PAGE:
CEI were found to be useful in clinical practice in Norway. The open and uncontrolled design of the study limits the generalisability of the study.
To assess renal function in various groups of elderly persons, and to determine the proportion of patients with clinically important renal impairment.
Three geriatric populations aged 70 years and over, representing increasing levels of care/treatment: community-dwelling elderly referred to a geriatric outpatient department, inpatients on a geriatric ward, and nursing home patients.
Cockroft and Gault's formula was applied to calculate glomerular filtration rate (GFR). Differences in GFR between age groups and between care levels were explored.
Altogether 288 elderly persons were included in the study. We observed a general age-related decline of renal function. Only 2% of the participants had normal renal function (GFR >90 ml/min), 13% had light (GFR 60-89 ml/min), 68% moderate (GFR 30-59 ml/min), and 17% severe (GFR 15-29 ml/min) impairment in GFR. Moderate or severely decreased GFR was observed in 75% of the outpatients, 78% of the patients from the geriatric ward, and 91% of the nursing home patients. Altogether 99% of patients aged 85+ had renal impairment necessitating dosing adjustment for drugs that are mainly eliminated through renal excretion.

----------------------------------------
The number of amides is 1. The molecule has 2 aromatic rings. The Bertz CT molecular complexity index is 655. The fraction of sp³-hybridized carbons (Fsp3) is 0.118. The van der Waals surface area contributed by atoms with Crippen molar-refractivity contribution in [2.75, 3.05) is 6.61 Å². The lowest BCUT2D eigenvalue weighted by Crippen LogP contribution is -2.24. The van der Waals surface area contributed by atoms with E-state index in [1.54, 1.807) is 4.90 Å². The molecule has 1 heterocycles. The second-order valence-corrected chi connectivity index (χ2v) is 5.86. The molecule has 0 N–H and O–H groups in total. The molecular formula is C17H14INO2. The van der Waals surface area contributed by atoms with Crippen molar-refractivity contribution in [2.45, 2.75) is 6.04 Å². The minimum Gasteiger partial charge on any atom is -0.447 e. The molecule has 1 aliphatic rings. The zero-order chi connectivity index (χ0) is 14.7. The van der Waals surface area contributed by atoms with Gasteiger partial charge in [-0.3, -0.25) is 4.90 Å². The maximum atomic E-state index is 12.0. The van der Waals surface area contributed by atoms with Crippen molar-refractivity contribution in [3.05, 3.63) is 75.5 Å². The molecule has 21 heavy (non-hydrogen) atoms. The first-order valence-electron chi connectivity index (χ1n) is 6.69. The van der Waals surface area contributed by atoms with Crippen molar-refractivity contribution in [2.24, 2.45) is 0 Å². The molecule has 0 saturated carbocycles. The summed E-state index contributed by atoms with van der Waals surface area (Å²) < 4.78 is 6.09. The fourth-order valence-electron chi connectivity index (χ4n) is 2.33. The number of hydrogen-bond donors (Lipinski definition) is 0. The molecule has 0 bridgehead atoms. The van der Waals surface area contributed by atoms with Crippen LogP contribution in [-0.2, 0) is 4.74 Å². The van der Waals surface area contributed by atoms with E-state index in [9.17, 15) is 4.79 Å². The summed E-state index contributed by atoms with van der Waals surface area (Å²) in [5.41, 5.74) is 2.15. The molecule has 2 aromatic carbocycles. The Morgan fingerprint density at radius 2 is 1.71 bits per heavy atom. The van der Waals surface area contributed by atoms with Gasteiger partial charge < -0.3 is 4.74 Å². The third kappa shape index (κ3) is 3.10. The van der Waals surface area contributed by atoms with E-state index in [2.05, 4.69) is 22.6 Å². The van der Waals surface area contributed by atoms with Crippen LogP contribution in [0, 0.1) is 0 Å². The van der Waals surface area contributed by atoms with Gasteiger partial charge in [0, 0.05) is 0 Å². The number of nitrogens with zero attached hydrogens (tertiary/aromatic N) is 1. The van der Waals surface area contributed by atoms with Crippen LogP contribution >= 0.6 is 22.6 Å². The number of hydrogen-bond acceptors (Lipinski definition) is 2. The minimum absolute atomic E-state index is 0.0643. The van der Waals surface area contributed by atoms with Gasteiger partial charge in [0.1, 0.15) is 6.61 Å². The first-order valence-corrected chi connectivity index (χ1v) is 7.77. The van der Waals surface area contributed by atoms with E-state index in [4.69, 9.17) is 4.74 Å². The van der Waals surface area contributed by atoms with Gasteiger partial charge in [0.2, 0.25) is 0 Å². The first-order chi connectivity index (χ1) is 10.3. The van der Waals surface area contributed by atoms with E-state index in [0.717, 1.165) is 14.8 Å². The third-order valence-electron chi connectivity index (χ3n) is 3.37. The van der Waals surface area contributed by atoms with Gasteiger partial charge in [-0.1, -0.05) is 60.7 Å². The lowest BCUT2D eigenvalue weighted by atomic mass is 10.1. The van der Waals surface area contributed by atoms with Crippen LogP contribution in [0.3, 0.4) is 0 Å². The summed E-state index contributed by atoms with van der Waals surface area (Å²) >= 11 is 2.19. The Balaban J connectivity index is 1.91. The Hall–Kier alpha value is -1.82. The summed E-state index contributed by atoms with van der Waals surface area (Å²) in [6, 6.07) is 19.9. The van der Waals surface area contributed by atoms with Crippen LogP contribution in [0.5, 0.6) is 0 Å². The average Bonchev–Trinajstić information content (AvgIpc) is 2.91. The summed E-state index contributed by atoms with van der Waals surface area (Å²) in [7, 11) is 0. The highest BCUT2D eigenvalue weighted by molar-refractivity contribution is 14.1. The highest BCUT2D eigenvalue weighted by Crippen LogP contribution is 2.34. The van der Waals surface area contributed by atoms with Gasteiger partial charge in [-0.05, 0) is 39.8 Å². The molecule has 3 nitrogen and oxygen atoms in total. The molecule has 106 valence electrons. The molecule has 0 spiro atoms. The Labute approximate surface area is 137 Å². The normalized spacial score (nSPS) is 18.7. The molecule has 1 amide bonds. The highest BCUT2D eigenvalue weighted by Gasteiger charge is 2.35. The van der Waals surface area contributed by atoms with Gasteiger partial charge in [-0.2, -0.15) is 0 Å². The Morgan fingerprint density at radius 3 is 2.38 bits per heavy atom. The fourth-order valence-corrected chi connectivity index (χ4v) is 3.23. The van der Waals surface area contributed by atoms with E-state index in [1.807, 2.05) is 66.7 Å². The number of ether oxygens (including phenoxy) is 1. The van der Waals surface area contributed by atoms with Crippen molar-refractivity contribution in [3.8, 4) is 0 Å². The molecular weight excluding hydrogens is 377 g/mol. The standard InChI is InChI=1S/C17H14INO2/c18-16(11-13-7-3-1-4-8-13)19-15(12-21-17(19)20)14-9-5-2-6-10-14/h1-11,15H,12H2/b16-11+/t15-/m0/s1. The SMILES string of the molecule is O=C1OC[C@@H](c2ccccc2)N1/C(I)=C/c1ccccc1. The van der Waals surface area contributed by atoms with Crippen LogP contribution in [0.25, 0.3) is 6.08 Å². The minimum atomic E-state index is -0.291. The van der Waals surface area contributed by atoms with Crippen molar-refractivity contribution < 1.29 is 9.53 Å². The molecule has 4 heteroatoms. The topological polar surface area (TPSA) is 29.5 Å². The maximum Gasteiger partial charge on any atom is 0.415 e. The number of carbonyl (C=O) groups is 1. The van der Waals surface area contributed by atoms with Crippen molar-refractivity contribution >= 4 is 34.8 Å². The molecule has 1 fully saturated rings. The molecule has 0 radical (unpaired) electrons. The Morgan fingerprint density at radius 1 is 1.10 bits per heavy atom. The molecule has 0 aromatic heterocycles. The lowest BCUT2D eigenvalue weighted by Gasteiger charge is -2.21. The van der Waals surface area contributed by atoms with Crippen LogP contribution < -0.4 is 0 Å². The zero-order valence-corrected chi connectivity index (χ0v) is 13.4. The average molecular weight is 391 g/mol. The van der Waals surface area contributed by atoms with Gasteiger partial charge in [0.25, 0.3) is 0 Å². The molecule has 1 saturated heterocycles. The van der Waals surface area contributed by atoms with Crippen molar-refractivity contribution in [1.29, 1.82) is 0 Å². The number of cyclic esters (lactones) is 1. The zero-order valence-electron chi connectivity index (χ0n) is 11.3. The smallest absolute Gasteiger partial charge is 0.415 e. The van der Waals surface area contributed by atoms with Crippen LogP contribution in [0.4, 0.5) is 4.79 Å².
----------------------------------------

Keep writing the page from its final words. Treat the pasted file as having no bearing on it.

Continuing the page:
Clinically important renal impairment is common in old age, especially in the frailest elderly living in nursing homes. This finding underlines the necessity for close supervision of drug treatment based on renal function in old age.
To investigate the cross-sectional relation between metabolic markers of vitamin B(12) status and cognitive performance, and possible effect modification by the presence of depression and apolipoprotein E (ApoE) e4.
This is a population-based study of 1935 participants, aged 71 to 74 years, from Norway. Participants were administered a cognitive test battery, and vitamin B(12) status was assessed by measurements of plasma vitamin B(12), holotranscobalamin (holoTC), methylmalonic acid (MMA), and total homocysteine.
The geometric mean (95% confidence interval) for vitamin B(12) was 348 pM (341-354), whereas 5.9% of participants had vitamin B(12) levels lower than 200 pM. In linear regression analyses, holoTC (p = .039) and the holoTC/vitamin B(12) ratio (p = .013) were positively related, whereas MMA (p = .010) was inversely related, to global cognition, after adjustment for sex, education, ApoE status, plasma creatinine, and history of diabetes, cardiovascular disease, hypertension, and depression. Among those positive for ApoE e4, but not among those without the e4 allele, plasma vitamin B(12) was positively associated with global cognition (p = .015), whereas MMA was inversely related to global cognition (p = .036) and executive function (p = .014). In participants with depression, MMA was inversely associated with global cognition (p